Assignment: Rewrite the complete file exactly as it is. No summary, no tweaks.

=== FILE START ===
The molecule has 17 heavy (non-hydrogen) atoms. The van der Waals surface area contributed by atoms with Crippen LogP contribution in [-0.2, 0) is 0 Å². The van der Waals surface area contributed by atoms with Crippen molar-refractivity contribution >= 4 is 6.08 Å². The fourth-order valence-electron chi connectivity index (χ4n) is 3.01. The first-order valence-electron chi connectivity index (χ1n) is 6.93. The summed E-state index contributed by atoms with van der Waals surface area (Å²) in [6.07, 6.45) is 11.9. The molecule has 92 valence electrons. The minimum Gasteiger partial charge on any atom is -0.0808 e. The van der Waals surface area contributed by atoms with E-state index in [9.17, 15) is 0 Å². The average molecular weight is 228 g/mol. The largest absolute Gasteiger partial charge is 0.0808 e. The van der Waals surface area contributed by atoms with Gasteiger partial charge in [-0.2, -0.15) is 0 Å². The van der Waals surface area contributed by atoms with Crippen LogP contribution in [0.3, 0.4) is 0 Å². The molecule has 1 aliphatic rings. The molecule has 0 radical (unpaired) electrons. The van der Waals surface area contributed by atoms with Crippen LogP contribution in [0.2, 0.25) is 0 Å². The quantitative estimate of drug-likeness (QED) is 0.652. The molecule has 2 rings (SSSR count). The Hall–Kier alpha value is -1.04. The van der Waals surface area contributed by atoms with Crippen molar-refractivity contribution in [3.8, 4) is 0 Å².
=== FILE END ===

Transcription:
The molecule has 17 heavy (non-hydrogen) atoms. The van der Waals surface area contributed by atoms with Crippen LogP contribution in [-0.2, 0) is 0 Å². The van der Waals surface area contributed by atoms with Crippen molar-refractivity contribution >= 4 is 6.08 Å². The fourth-order valence-electron chi connectivity index (χ4n) is 3.01. The first-order valence-electron chi connectivity index (χ1n) is 6.93. The summed E-state index contributed by atoms with van der Waals surface area (Å²) in [6.07, 6.45) is 11.9. The molecule has 92 valence electrons. The minimum Gasteiger partial charge on any atom is -0.0808 e. The van der Waals surface area contributed by atoms with E-state index in [9.17, 15) is 0 Å². The average molecular weight is 228 g/mol. The largest absolute Gasteiger partial charge is 0.0808 e. The van der Waals surface area contributed by atoms with Gasteiger partial charge in [-0.2, -0.15) is 0 Å². The van der Waals surface area contributed by atoms with Crippen LogP contribution in [0.3, 0.4) is 0 Å². The molecule has 1 aliphatic rings. The molecule has 0 radical (unpaired) electrons. The van der Waals surface area contributed by atoms with Crippen LogP contribution in [0.2, 0.25) is 0 Å². The quantitative estimate of drug-likeness (QED) is 0.652. The molecule has 2 rings (SSSR count). The Hall–Kier alpha value is -1.04. The van der Waals surface area contributed by atoms with Crippen molar-refractivity contribution in [3.8, 4) is 0 Å².